Virtually nothing remains of the old post-town of Karuizawa beneath the growth of today’s resort development. It lies at the northern end of the present town some distance away from the train station, although the highway passes through a popular shopping district which retains the liveliness of an old post-town.
Leaving the built-up area, the road skirts past secluded country villas. At the site of the old masugata entrance to the post-town, there is a stone inscribed with a poem by the poet Basho. The highway now becomes a hiker’s trail which ascends thorough woodland to Usui Pass, the last of the great passes before Tokyo.
The ascent from Karuizawa is sharp but fairly short, climbing to just over 4,000 feet. At the top of the pass is Kumano Shrine, the steps of which are bisected by the boundary between Nagano and Gunma Prefectures. Surrounding the shrine is a cluster of tea housesand, nearby, a viewing platform for the spectacular panoramas of Mt. Asama to the northwest and Miyogi to the south.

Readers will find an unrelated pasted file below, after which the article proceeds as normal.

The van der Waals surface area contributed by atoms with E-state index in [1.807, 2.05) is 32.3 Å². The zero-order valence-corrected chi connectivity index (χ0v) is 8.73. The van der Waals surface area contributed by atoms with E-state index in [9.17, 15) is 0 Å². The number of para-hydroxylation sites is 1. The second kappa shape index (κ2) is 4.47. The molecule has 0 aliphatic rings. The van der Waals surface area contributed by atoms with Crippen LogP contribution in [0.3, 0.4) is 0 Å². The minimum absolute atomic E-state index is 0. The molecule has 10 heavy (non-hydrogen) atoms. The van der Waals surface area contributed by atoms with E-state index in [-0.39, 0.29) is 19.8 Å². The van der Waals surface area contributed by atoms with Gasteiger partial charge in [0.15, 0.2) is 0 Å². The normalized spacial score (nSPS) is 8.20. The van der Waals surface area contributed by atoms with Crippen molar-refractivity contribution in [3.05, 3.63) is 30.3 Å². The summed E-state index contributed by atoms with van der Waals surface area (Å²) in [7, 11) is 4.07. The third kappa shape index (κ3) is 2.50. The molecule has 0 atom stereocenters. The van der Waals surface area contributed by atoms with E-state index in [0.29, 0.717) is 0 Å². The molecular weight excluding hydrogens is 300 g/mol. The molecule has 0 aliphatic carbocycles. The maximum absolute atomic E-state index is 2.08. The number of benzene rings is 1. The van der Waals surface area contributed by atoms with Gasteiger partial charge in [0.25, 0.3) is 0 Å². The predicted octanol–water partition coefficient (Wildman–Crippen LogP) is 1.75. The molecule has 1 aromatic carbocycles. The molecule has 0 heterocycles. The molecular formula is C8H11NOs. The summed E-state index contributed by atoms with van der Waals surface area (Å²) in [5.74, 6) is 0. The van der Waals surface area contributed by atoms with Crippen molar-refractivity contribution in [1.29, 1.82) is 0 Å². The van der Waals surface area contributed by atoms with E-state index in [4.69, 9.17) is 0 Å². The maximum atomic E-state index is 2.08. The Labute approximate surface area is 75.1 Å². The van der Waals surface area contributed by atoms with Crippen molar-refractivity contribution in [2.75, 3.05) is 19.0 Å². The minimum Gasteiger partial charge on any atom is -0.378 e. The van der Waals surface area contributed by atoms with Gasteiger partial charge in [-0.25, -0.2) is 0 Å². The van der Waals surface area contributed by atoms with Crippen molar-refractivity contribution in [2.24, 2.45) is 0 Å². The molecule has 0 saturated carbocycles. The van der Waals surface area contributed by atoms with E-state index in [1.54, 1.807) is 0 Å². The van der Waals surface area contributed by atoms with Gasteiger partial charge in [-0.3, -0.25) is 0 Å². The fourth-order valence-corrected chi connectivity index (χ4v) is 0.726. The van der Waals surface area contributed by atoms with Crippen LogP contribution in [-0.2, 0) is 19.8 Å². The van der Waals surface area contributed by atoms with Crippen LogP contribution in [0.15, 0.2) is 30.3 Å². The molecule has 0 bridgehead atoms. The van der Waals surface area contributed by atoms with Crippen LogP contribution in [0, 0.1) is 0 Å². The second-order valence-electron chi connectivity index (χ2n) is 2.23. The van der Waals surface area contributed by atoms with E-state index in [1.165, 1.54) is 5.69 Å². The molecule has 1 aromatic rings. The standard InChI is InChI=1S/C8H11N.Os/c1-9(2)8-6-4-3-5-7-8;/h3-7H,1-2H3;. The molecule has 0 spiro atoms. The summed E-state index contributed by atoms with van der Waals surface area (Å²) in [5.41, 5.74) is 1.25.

After this pleasant pause, the highway begins its long descent to the Kanto plain. At first the path is gentle as the Nakasendo winds its way along the ridge crest. Along the way is an abandoned village and, lower down, the sites of former tea houses. Here, the road is little more than a narrow path in places with steep drops on either side. The final descent into Sakamoto is one of the steepest and most difficult sections of the whole route, for the underlying slate-like rock is loose and treacherous. The trek is worth it, however, for the fine views all around. Finally, after almost nine miles spent entirely on footpath, the next post-town of Sakamoto is reached.